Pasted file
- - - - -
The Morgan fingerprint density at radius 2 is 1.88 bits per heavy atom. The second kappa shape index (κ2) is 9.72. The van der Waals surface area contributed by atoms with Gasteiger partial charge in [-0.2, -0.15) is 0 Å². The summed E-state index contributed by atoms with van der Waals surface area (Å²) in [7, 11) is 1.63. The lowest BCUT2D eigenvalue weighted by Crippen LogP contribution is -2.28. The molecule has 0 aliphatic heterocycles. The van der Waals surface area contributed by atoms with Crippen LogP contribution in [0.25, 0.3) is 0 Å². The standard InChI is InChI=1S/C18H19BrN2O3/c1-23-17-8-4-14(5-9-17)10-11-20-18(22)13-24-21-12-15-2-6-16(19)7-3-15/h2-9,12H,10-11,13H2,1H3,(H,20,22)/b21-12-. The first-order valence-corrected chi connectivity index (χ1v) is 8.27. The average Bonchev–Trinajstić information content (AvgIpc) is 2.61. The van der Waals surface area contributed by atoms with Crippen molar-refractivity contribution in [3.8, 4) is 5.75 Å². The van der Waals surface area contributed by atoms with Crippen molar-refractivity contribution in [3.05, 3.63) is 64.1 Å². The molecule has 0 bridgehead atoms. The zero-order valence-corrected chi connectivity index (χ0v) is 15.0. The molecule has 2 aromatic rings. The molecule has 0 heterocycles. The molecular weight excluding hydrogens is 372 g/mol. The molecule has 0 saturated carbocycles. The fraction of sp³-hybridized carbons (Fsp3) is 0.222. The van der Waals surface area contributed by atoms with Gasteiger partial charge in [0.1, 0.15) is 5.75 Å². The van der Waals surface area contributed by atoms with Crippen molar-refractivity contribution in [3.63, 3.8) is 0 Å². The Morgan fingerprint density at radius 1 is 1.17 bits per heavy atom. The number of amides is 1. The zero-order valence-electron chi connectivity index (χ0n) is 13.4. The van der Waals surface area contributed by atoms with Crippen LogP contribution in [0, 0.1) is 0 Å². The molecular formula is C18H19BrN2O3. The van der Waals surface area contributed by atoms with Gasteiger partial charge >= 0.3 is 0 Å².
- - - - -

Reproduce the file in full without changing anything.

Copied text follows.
The Morgan fingerprint density at radius 2 is 1.88 bits per heavy atom. The second kappa shape index (κ2) is 9.72. The van der Waals surface area contributed by atoms with Gasteiger partial charge in [-0.2, -0.15) is 0 Å². The summed E-state index contributed by atoms with van der Waals surface area (Å²) in [7, 11) is 1.63. The lowest BCUT2D eigenvalue weighted by Crippen LogP contribution is -2.28. The molecule has 0 aliphatic heterocycles. The van der Waals surface area contributed by atoms with Crippen LogP contribution in [0.25, 0.3) is 0 Å². The standard InChI is InChI=1S/C18H19BrN2O3/c1-23-17-8-4-14(5-9-17)10-11-20-18(22)13-24-21-12-15-2-6-16(19)7-3-15/h2-9,12H,10-11,13H2,1H3,(H,20,22)/b21-12-. The first-order valence-corrected chi connectivity index (χ1v) is 8.27. The average Bonchev–Trinajstić information content (AvgIpc) is 2.61. The van der Waals surface area contributed by atoms with Crippen molar-refractivity contribution in [3.8, 4) is 5.75 Å². The van der Waals surface area contributed by atoms with Crippen molar-refractivity contribution in [3.05, 3.63) is 64.1 Å². The molecule has 0 bridgehead atoms. The zero-order valence-corrected chi connectivity index (χ0v) is 15.0. The molecule has 2 aromatic rings. The molecule has 0 heterocycles. The molecular weight excluding hydrogens is 372 g/mol. The molecule has 0 saturated carbocycles. The fraction of sp³-hybridized carbons (Fsp3) is 0.222. The van der Waals surface area contributed by atoms with Gasteiger partial charge in [0.1, 0.15) is 5.75 Å². The van der Waals surface area contributed by atoms with Crippen molar-refractivity contribution in [3.63, 3.8) is 0 Å². The Morgan fingerprint density at radius 1 is 1.17 bits per heavy atom. The number of amides is 1. The zero-order valence-electron chi connectivity index (χ0n) is 13.4. The van der Waals surface area contributed by atoms with Crippen LogP contribution in [0, 0.1) is 0 Å². The molecular formula is C18H19BrN2O3. The van der Waals surface area contributed by atoms with Gasteiger partial charge >= 0.3 is 0 Å².